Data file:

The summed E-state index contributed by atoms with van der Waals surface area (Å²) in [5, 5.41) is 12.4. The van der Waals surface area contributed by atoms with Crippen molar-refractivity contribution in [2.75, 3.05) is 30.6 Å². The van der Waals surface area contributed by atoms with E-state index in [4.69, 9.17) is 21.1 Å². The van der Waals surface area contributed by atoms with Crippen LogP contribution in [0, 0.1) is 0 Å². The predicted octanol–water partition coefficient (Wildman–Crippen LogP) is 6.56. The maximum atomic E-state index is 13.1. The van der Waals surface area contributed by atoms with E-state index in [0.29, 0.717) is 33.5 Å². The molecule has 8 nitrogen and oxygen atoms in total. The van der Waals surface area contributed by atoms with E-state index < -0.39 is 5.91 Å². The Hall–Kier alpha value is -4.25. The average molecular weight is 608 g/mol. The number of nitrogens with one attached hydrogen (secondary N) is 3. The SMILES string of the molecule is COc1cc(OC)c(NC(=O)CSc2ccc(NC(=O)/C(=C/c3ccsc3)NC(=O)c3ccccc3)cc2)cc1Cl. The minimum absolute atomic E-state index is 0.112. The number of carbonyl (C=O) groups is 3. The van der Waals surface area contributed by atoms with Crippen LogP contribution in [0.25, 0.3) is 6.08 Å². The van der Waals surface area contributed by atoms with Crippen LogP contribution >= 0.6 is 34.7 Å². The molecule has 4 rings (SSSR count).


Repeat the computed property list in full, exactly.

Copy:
The summed E-state index contributed by atoms with van der Waals surface area (Å²) in [5, 5.41) is 12.4. The van der Waals surface area contributed by atoms with Crippen molar-refractivity contribution in [2.75, 3.05) is 30.6 Å². The van der Waals surface area contributed by atoms with E-state index in [4.69, 9.17) is 21.1 Å². The van der Waals surface area contributed by atoms with Crippen LogP contribution in [0, 0.1) is 0 Å². The predicted octanol–water partition coefficient (Wildman–Crippen LogP) is 6.56. The maximum atomic E-state index is 13.1. The van der Waals surface area contributed by atoms with E-state index in [0.29, 0.717) is 33.5 Å². The molecule has 8 nitrogen and oxygen atoms in total. The van der Waals surface area contributed by atoms with E-state index < -0.39 is 5.91 Å². The Hall–Kier alpha value is -4.25. The average molecular weight is 608 g/mol. The number of nitrogens with one attached hydrogen (secondary N) is 3. The SMILES string of the molecule is COc1cc(OC)c(NC(=O)CSc2ccc(NC(=O)/C(=C/c3ccsc3)NC(=O)c3ccccc3)cc2)cc1Cl. The minimum absolute atomic E-state index is 0.112. The number of carbonyl (C=O) groups is 3. The van der Waals surface area contributed by atoms with Crippen LogP contribution in [0.25, 0.3) is 6.08 Å². The van der Waals surface area contributed by atoms with Crippen LogP contribution >= 0.6 is 34.7 Å². The molecule has 4 rings (SSSR count).